Book Review: The Kingdom of God

The Kingdom of God by John Bright, 1959

This book is fantastically written. Although it reads like the audience should already know what the Kingdom is, the author isn’t pained to define what it is – but mostly what it isn’t. Fortunately it wasn’t the Kingdom of Israel, and it isn’t the Church. The people that make up the Church, the Body of Christ, are the people of the Kingdom, naturally. Unfortunately, the Kingdom is somehow here now, and at the same time, still coming. I find this language very cumbersome, and uneasy. It doesn’t help to convey meaning – I’ve written before on this topic. Steven Baugh has a helpful way to talk about this subject with his phrase “the Kingdom proper”.

However I wanted to highlight certain passages in the conclusion that I found very stirring

Saving faith is that a man cast himself upon God made visible in Christ and, however little he may have of untroubled assurance, that – because his very being desires it and the highest is his nature summons him to it – he submit to the yoke of Christ’s Kingdom and to it surrender himself, his tools, and his will. In that act he finds righteousness, for in it he recognizes his Lord and turns his back on all false masters. It is to this act of saving faith in Christ and his Kingdom that the Church must summon men.

And if we are that [New Testament] Church, then we have no program but its program: to be and to produce in the world the true Israel of God’s purpose, the covenant people of His Kingdom. But if we are not that Church, then nothing the New Testament has to say of its destiny or victory has anything to do with us – we are an ecclesiastical organization under the judgment of history like the temple cult on Mount Zion.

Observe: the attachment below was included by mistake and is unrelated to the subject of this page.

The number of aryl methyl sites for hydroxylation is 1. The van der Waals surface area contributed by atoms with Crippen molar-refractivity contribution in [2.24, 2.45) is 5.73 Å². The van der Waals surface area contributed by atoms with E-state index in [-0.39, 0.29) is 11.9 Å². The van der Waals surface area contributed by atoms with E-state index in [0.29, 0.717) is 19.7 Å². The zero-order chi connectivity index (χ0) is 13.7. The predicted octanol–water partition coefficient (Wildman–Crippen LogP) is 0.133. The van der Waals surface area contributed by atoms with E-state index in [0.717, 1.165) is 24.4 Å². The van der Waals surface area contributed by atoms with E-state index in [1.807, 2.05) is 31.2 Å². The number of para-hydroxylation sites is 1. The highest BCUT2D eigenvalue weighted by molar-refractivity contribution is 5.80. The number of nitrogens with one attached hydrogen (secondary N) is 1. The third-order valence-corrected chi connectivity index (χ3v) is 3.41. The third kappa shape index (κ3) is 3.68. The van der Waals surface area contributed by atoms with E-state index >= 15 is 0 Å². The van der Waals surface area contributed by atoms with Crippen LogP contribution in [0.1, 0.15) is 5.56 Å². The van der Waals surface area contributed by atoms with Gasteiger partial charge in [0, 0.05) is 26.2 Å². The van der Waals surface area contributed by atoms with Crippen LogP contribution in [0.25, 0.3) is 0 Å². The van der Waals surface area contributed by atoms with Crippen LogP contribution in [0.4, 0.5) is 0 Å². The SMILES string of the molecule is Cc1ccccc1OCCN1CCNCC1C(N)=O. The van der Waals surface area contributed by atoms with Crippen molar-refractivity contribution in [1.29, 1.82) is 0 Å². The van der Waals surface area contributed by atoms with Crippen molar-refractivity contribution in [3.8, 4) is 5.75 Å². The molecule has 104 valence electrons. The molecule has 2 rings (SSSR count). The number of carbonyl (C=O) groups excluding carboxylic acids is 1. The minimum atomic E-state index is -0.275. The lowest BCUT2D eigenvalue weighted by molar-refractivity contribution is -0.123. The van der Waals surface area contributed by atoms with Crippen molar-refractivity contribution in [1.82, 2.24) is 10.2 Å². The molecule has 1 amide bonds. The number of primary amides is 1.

The church which “sticks to the gospel” and utters no word of judgment or exhortation to society’s sin, is no prophetic church and, what is worse, is preaching an incomplete Gospel… In any case, God help the church that so blends into society that there is no longer any difference!

Whoever, therefore, offers us the victory of Christ at a minimum of inconvience to ourselves has suggested the worship of a false God!… The Cross is still to us offense and folly; it is not at all the victory we had in mind. To be sure, we have no intention of abandoning the Corss. It is the pillar of all orthodox faith. We enshrine it in the stained-glass window and in doctrine; we bow before it in prayer. But we want no part of it. We are possessed of the notion that the Cross is for Christ, a once-and-for-all thing of the past tense with little relation to the destiny of the militant and victorious Church. Indeed, we feel it to be the business of church and religion to keep crosses far away. So our faith in the crucified Christ becomes to us a sort of charm to protect us from life’s adversity. We wish the victory of God’s Kingdom in terms of ecclesiastical egrandizement, so that we may by energetic action win men to a cross now no longer a symbol of sacrifice but of established progress. We wish of God and religion what old Israel wished: protection for ourselves and our country. Let God with his great power defend us who are his people! Let the Cross march forth against hammer and sickle! Let the Church crusade for Christ, hurl its prophet word, organize its programs of advance, that Christ may be victorious – and that there be no crosses for his servants! It is essential that we understand that no such victory will be given us, nor does the Christian faith promise it.